An SKU (stock-keeping unit) is a scannable code that keeps track of products in a retail store. It is part of the store’s inventory tracking system. In addition to a scannable barcode, an SKU is also composed of an alpha-numeric set of around 8 characters. The bar code is usually above the set of characters. The SKU contains information about a product’s price and its manufacturer.
Instead of shutting the store down to do an inventory count periodically, employees can use a handheld scanner to scan each item in the store. This information is fed back into the inventory system to reconcile what has been purchased against the remaining (unpurchased) units. The part of the inventory system that deals with SKUs is called a POS (point of sale). In some stores, customers are also able to scan SKUs on their mobile phones for additional information about a product.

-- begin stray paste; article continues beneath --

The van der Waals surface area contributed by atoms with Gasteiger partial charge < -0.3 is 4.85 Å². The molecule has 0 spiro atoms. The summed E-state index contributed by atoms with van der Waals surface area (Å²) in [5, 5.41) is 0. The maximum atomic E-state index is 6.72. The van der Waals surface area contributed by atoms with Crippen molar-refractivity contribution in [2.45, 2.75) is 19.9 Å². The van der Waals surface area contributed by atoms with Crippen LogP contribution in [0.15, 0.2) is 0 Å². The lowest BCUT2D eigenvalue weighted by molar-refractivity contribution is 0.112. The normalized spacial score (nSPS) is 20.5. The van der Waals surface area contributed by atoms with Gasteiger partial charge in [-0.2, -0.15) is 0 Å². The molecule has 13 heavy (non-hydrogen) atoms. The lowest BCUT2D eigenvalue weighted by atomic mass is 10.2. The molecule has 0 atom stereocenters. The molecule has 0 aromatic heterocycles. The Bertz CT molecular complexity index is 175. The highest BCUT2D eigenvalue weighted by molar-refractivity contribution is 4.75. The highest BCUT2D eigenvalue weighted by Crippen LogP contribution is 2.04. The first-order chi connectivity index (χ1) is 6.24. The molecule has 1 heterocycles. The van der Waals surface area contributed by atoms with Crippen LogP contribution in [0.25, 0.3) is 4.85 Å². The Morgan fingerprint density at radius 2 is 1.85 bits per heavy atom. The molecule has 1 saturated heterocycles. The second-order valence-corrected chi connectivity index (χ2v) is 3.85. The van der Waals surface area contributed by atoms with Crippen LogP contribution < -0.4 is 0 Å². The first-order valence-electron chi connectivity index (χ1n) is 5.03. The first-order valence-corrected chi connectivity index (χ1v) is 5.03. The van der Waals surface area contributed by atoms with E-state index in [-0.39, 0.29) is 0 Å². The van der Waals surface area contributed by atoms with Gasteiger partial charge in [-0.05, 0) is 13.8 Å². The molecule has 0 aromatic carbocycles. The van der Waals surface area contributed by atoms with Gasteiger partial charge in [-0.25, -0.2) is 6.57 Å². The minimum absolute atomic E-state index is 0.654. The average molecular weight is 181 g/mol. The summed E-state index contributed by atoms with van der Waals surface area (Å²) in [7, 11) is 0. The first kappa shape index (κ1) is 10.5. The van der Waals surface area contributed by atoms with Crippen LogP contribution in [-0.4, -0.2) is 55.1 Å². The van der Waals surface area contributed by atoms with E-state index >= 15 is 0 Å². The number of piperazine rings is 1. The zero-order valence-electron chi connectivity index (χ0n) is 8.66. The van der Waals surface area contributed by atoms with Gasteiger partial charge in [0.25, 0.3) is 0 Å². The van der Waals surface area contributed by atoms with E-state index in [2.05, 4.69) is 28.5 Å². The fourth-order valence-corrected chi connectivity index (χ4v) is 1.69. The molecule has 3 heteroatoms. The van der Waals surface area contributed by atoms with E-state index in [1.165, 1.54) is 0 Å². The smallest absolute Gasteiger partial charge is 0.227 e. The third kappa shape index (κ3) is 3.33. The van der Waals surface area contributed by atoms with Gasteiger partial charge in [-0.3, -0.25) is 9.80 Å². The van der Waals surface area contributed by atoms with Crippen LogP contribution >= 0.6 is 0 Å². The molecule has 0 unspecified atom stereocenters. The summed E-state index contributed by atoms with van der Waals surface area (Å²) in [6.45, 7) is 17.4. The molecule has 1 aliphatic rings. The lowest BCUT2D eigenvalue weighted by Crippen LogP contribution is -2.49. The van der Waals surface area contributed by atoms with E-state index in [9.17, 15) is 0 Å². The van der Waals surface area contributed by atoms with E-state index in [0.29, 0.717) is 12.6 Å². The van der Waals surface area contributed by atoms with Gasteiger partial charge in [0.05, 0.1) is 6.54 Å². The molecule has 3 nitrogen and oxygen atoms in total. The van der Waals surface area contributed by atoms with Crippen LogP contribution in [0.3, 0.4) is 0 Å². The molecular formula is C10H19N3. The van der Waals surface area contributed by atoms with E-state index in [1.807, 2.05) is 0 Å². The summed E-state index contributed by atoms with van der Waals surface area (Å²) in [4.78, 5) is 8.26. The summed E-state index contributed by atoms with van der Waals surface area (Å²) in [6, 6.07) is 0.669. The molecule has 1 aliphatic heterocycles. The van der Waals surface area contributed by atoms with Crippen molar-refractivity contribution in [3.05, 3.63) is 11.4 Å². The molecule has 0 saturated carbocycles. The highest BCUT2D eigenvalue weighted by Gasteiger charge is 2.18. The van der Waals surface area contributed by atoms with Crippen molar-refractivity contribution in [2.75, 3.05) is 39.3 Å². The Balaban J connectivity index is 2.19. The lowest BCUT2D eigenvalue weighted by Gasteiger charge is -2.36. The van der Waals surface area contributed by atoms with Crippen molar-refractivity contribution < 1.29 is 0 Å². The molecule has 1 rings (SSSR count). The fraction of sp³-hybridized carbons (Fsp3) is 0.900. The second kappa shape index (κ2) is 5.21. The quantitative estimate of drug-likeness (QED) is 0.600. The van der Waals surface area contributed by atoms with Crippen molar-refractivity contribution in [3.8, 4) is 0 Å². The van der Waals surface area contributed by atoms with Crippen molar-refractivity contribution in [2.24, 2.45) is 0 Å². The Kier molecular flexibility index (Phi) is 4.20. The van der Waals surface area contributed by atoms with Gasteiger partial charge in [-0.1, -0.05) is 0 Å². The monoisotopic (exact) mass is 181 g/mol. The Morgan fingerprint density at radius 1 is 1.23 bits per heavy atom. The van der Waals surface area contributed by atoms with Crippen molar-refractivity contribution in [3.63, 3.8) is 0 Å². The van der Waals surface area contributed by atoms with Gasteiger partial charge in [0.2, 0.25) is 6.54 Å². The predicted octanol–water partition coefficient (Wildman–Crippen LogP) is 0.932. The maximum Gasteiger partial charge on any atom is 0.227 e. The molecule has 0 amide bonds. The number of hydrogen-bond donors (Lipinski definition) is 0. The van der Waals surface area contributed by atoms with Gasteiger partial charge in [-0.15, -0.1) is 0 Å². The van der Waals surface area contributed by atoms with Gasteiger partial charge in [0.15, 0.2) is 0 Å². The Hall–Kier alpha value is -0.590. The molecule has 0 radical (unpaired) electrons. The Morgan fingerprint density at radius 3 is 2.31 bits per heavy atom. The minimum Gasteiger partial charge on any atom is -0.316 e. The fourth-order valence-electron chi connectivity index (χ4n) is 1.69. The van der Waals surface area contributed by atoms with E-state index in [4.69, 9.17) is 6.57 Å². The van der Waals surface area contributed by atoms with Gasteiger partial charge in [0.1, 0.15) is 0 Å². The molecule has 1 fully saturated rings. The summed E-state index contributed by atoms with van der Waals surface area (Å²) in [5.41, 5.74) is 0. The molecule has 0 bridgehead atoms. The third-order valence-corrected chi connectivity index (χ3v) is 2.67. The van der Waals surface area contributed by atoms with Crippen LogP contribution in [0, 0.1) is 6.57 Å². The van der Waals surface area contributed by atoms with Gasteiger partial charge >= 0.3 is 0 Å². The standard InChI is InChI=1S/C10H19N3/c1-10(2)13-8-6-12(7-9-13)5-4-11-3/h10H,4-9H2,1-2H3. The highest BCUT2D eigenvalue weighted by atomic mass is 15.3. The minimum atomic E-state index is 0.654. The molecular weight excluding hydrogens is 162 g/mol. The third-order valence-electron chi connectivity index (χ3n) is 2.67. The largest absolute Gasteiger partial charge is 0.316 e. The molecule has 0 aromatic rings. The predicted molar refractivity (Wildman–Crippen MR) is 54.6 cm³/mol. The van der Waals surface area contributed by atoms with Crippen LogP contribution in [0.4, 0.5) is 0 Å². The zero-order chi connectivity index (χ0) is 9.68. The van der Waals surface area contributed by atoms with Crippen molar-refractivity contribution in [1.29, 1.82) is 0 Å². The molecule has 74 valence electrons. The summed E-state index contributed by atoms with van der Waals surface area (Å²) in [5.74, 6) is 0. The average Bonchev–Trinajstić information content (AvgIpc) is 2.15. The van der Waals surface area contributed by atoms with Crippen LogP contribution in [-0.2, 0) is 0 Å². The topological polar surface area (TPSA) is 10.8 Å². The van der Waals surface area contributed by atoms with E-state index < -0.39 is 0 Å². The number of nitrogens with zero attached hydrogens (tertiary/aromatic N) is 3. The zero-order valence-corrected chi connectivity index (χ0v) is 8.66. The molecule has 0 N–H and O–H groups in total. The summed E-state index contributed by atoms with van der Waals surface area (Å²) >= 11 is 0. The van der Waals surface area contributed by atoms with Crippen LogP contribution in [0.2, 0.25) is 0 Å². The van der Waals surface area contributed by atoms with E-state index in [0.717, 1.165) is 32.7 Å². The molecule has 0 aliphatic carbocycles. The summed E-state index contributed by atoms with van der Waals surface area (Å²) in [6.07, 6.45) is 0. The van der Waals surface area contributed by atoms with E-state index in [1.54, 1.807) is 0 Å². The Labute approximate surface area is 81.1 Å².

When a store item is purchased, it is scanned by the cashier (or by the customer for self-checkout). Once scanned, the item is subtracted from the store’s available inventory. When the inventory for an item gets low, the manager is notified. In more sophisticated inventory systems, a notification will be sent to the vendor, who will then submit a re-order for those specific products.
SKUs can be used with non-tangible items as well, which includes repairs and warranties. For example, an auto repair shop will use an SKU for different types of billable time.
SKUs are also used in marketing. When a customer purchases a certain product or group of products, the store’s inventory system can analyze those purchases. An advertisement for a similar product may be displayed to the customer. This type of informed ad has a higher chance of making a sale than some random ad. Additionally, store managers can see which items are hot sellers vs. those that are not. Depending on the type of POS being used, managers can see this information in real-time.
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